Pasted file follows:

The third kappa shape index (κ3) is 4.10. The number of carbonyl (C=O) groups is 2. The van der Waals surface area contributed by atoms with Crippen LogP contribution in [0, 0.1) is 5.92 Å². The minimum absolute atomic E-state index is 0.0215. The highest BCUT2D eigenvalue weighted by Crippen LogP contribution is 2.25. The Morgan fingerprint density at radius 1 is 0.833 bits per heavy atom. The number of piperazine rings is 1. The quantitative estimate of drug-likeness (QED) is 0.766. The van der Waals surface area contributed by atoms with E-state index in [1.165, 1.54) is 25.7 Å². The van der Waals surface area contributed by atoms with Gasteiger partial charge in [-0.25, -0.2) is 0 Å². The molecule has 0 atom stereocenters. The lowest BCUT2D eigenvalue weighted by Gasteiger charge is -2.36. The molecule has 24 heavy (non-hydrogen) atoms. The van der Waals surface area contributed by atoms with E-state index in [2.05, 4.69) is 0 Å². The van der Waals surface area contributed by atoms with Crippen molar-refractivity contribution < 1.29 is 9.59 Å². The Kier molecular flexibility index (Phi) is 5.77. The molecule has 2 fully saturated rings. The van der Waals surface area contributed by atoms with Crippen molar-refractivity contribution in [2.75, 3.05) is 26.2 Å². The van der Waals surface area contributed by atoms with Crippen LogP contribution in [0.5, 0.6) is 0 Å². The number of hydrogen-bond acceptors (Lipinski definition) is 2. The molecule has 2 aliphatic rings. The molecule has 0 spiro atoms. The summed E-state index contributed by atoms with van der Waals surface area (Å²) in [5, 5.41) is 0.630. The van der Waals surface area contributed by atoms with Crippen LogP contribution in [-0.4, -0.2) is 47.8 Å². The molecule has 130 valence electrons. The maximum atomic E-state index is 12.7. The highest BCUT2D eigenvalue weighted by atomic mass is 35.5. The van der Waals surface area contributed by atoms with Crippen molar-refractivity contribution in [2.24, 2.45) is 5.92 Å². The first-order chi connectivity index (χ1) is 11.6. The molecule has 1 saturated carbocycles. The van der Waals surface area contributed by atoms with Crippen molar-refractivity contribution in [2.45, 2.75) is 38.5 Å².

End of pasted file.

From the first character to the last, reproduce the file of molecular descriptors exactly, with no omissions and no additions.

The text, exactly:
The third kappa shape index (κ3) is 4.10. The number of carbonyl (C=O) groups is 2. The van der Waals surface area contributed by atoms with Crippen LogP contribution in [0, 0.1) is 5.92 Å². The minimum absolute atomic E-state index is 0.0215. The highest BCUT2D eigenvalue weighted by Crippen LogP contribution is 2.25. The Morgan fingerprint density at radius 1 is 0.833 bits per heavy atom. The number of piperazine rings is 1. The quantitative estimate of drug-likeness (QED) is 0.766. The van der Waals surface area contributed by atoms with E-state index in [1.165, 1.54) is 25.7 Å². The van der Waals surface area contributed by atoms with Gasteiger partial charge in [-0.25, -0.2) is 0 Å². The molecule has 0 atom stereocenters. The lowest BCUT2D eigenvalue weighted by Gasteiger charge is -2.36. The molecule has 24 heavy (non-hydrogen) atoms. The van der Waals surface area contributed by atoms with E-state index in [2.05, 4.69) is 0 Å². The van der Waals surface area contributed by atoms with Crippen molar-refractivity contribution < 1.29 is 9.59 Å². The Kier molecular flexibility index (Phi) is 5.77. The molecule has 2 fully saturated rings. The van der Waals surface area contributed by atoms with Crippen molar-refractivity contribution in [2.75, 3.05) is 26.2 Å². The van der Waals surface area contributed by atoms with Crippen LogP contribution in [0.5, 0.6) is 0 Å². The number of hydrogen-bond acceptors (Lipinski definition) is 2. The molecule has 2 aliphatic rings. The molecule has 0 spiro atoms. The summed E-state index contributed by atoms with van der Waals surface area (Å²) in [5, 5.41) is 0.630. The van der Waals surface area contributed by atoms with Crippen LogP contribution in [-0.4, -0.2) is 47.8 Å². The molecule has 130 valence electrons. The maximum atomic E-state index is 12.7. The highest BCUT2D eigenvalue weighted by atomic mass is 35.5. The van der Waals surface area contributed by atoms with Crippen molar-refractivity contribution in [2.24, 2.45) is 5.92 Å². The first-order chi connectivity index (χ1) is 11.6. The molecule has 1 saturated carbocycles. The van der Waals surface area contributed by atoms with Crippen molar-refractivity contribution in [2.45, 2.75) is 38.5 Å².